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1964: The First Comprehensive Plan

Concerned King County citizens prompt government to draft the first Comprehensive Plan to manage growth in unincorporated King County. The innovative and forward-thinking 1964 principles continue to guide King County growth policies today.

1985: King County Council unanimously adopts updated Comprehensive Plan

Twenty years later, as rapid growth threatens forests, farmlands and open spaces, and the costs of housing, energy, and police and fire protection soar, the plan is updated. Preserving King County's natural beauty, as well as ensuring affordable housing and diverse living environments, remains fundamental considerations in plans for managing future growth.

The 1985 Comprehensive Plan identifies an "urban growth boundary line." This line limits growth to areas with an existing infrastructure for facilities and services; it protects natural resource lands; it states that rural areas remain largely intact; and it guides cities, service districts and the private sector in working together to manage growth responsibly.

1990: Growth Management Act (GMA)

The Washington State Legislature passes the GMA as a way to further protect the unique Pacific Northwest quality of life. The GMA directs the state's most populous and fastest growing counties and their cities to prepare comprehensive land use plans that anticipate growth and impact for a 20-year horizon.

King County and cities within its boundaries develop the King County Countywide Planning Policies to meet the GMA requirements and to coordinate planning among all of its jurisdictions. These policies establish an urban growth area within the western one-third of King County where most growth and development is projected to occur. The policies' goals include reducing urban sprawl, protecting rural areas, and more efficiently providing roads, parks and other services.

1994: Updated Comprehensive Plan

King County's population continues to grow and change, requiring fine-tuning of the county's Comprehensive Plan to refine the urban growth area. Special designations are made to include agricultural production districts for the protection of farming areas; provisions for housing on larger lots in the rural area; forest production districts for the continuation of large-scale forestry activities; and open space areas for protection of the natural environment.

1995-99: Annual Amendments to the 1994 Comprehensive Plan

Individuals, groups and county agencies have the opportunity to clarify and modify King County's 1994 Comprehensive Plan. The annual amendments are primarily technical in nature and do not require substantive policy changes or alterations to the Urban Growth Area boundary.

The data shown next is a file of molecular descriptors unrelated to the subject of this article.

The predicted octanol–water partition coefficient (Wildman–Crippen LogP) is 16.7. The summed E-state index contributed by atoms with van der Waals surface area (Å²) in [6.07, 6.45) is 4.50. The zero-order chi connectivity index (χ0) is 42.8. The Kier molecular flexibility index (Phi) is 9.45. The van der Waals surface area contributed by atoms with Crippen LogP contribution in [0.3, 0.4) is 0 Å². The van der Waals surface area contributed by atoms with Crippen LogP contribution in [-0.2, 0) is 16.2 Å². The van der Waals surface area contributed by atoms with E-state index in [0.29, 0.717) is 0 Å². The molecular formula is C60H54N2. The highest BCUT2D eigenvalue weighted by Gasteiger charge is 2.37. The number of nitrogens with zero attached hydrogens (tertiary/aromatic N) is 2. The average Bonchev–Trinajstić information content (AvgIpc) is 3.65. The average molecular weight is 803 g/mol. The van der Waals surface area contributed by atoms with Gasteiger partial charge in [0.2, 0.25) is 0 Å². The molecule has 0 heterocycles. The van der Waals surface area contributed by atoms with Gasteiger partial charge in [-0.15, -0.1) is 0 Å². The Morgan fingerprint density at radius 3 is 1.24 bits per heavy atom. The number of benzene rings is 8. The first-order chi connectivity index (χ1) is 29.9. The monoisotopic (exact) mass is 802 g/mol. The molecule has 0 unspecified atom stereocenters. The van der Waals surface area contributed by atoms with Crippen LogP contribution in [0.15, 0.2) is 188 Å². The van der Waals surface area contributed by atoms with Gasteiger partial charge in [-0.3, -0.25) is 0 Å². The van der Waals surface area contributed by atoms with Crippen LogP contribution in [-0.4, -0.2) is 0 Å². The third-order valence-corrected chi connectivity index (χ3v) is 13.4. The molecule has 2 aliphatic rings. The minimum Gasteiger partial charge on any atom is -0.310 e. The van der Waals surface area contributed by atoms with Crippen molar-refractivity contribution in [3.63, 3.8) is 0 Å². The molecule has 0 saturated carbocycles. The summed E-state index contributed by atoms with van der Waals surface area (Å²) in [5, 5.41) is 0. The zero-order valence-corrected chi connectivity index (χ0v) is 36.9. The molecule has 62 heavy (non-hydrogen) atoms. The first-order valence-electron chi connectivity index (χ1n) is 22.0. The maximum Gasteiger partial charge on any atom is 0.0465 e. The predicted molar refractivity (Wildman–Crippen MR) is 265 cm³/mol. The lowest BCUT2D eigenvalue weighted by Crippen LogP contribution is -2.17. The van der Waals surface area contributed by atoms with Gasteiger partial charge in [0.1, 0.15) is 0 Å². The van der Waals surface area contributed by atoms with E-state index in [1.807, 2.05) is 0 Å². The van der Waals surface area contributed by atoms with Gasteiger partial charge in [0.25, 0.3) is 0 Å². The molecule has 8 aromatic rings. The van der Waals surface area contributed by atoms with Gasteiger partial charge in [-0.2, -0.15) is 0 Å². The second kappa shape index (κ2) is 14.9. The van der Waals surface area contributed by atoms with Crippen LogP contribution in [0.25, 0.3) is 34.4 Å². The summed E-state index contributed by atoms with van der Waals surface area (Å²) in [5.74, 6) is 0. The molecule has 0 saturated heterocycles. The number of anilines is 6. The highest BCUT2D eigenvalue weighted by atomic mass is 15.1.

2000: Four-Year Cycle process begins

The year 2000 marked the first significant revision of the KCCP since its 1994 adoption, in accordance with K.C.C. Title 20. Known as the Four-Year Cycle, this comprehensive review provided for a cumulative analysis of the Comprehensive Plan. Once every four years thereafter, major changes to the plan's language and changes to the Urban Growth Area boundary will be considered.

2004: Second Significant Revision of the KCCP completed

This comprehensive review also provided for a cumulative analysis of the comprehensive plan and related development regulations. The 2004 Update confirmed the adequacy of development capacity within the existing Urban Growth Area to accommodate adopted growth targets.

2005: Amendments to the KCCP

On July 25, 2005, the King County Council adopted Ordinances 15242 through 15245 which amended the 2004 King County Comprehensive Plan Update. Annual amendments are primarily technical in nature and do not require substantive policy changes or alterations to the Urban Growth Area boundary.

2006: Amendments to the KCCP

Again in 2006, annual amendments, primarily technical in nature and not requiring substantive policy changes, were made. The King County Council adopted Ordinances 15605 through 15607 in July 2006 and those 2006 amendments to the KCCP included modifications to development codes and policies, an update of the Transportation Needs Report and the Regional Trails Needs Report, and changes to four arterial classifications.

2008: Third Significant Revision of the KCCP completed

The King County Council completed the third four-year cycle amendment for the KCCP with its adoption of the 2008 update to the KCCP on October 6, 2008.  Three new framework policies were introduced in the 2008 update:  1) health, equity, social and environmental justice; 2) climate change; and 3) measurement and monitoring.

2012: Fourth Significant Revision of the KCCP completed

The King County Council completed the fourth four-year cycle amendment for the KCCP with its adoption of the 2012 update to the KCCP on December 3, 2012.

Many years to come

King County citizens and policy makers maintain a commitment to preserving the environment and the unique quality of life that make our region one of the most livable in the world.